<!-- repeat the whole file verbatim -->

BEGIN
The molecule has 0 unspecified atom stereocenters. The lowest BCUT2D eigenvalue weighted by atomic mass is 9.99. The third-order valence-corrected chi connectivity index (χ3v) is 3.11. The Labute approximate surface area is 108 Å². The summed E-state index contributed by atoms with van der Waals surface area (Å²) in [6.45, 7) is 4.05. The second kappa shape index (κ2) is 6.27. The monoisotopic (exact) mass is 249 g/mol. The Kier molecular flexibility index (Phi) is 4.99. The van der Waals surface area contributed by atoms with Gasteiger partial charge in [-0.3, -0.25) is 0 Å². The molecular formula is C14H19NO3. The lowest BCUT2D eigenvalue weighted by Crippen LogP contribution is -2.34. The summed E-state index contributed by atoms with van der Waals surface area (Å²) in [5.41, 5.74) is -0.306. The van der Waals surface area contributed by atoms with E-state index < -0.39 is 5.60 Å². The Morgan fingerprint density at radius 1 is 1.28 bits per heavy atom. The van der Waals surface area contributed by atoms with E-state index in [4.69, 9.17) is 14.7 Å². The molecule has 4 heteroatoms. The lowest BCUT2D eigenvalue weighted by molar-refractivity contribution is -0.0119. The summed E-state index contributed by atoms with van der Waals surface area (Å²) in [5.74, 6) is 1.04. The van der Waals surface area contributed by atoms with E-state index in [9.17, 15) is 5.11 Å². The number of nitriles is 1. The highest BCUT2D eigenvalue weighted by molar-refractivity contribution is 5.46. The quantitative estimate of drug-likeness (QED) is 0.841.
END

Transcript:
The molecule has 0 unspecified atom stereocenters. The lowest BCUT2D eigenvalue weighted by atomic mass is 9.99. The third-order valence-corrected chi connectivity index (χ3v) is 3.11. The Labute approximate surface area is 108 Å². The summed E-state index contributed by atoms with van der Waals surface area (Å²) in [6.45, 7) is 4.05. The second kappa shape index (κ2) is 6.27. The monoisotopic (exact) mass is 249 g/mol. The Kier molecular flexibility index (Phi) is 4.99. The van der Waals surface area contributed by atoms with Gasteiger partial charge in [-0.3, -0.25) is 0 Å². The molecular formula is C14H19NO3. The lowest BCUT2D eigenvalue weighted by Crippen LogP contribution is -2.34. The summed E-state index contributed by atoms with van der Waals surface area (Å²) in [5.41, 5.74) is -0.306. The van der Waals surface area contributed by atoms with E-state index < -0.39 is 5.60 Å². The Morgan fingerprint density at radius 1 is 1.28 bits per heavy atom. The van der Waals surface area contributed by atoms with E-state index in [4.69, 9.17) is 14.7 Å². The molecule has 4 heteroatoms. The lowest BCUT2D eigenvalue weighted by molar-refractivity contribution is -0.0119. The summed E-state index contributed by atoms with van der Waals surface area (Å²) in [5.74, 6) is 1.04. The van der Waals surface area contributed by atoms with E-state index in [9.17, 15) is 5.11 Å². The number of nitriles is 1. The highest BCUT2D eigenvalue weighted by molar-refractivity contribution is 5.46. The quantitative estimate of drug-likeness (QED) is 0.841.